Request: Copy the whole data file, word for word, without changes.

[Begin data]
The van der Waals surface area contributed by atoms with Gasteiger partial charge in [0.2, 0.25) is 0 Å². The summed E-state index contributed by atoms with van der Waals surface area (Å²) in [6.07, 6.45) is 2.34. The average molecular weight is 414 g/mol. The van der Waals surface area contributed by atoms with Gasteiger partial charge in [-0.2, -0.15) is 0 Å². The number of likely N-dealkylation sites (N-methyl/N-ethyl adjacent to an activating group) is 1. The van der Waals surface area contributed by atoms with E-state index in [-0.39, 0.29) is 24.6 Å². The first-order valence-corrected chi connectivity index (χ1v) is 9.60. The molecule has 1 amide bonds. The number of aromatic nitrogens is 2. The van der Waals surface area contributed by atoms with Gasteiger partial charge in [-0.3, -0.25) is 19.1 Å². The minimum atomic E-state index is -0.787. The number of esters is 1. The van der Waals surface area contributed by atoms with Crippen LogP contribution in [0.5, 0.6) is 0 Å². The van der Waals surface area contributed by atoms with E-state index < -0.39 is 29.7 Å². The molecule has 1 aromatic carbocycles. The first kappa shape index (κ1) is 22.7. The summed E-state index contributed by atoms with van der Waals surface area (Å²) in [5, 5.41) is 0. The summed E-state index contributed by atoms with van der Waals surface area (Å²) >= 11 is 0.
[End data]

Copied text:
The van der Waals surface area contributed by atoms with Gasteiger partial charge in [0.2, 0.25) is 0 Å². The summed E-state index contributed by atoms with van der Waals surface area (Å²) in [6.07, 6.45) is 2.34. The average molecular weight is 414 g/mol. The van der Waals surface area contributed by atoms with Gasteiger partial charge in [-0.2, -0.15) is 0 Å². The number of likely N-dealkylation sites (N-methyl/N-ethyl adjacent to an activating group) is 1. The van der Waals surface area contributed by atoms with E-state index in [-0.39, 0.29) is 24.6 Å². The first-order valence-corrected chi connectivity index (χ1v) is 9.60. The molecule has 1 amide bonds. The number of aromatic nitrogens is 2. The van der Waals surface area contributed by atoms with Gasteiger partial charge in [-0.3, -0.25) is 19.1 Å². The minimum atomic E-state index is -0.787. The number of esters is 1. The van der Waals surface area contributed by atoms with Crippen LogP contribution in [0.5, 0.6) is 0 Å². The van der Waals surface area contributed by atoms with E-state index < -0.39 is 29.7 Å². The molecule has 1 aromatic carbocycles. The first kappa shape index (κ1) is 22.7. The summed E-state index contributed by atoms with van der Waals surface area (Å²) in [5, 5.41) is 0. The summed E-state index contributed by atoms with van der Waals surface area (Å²) >= 11 is 0.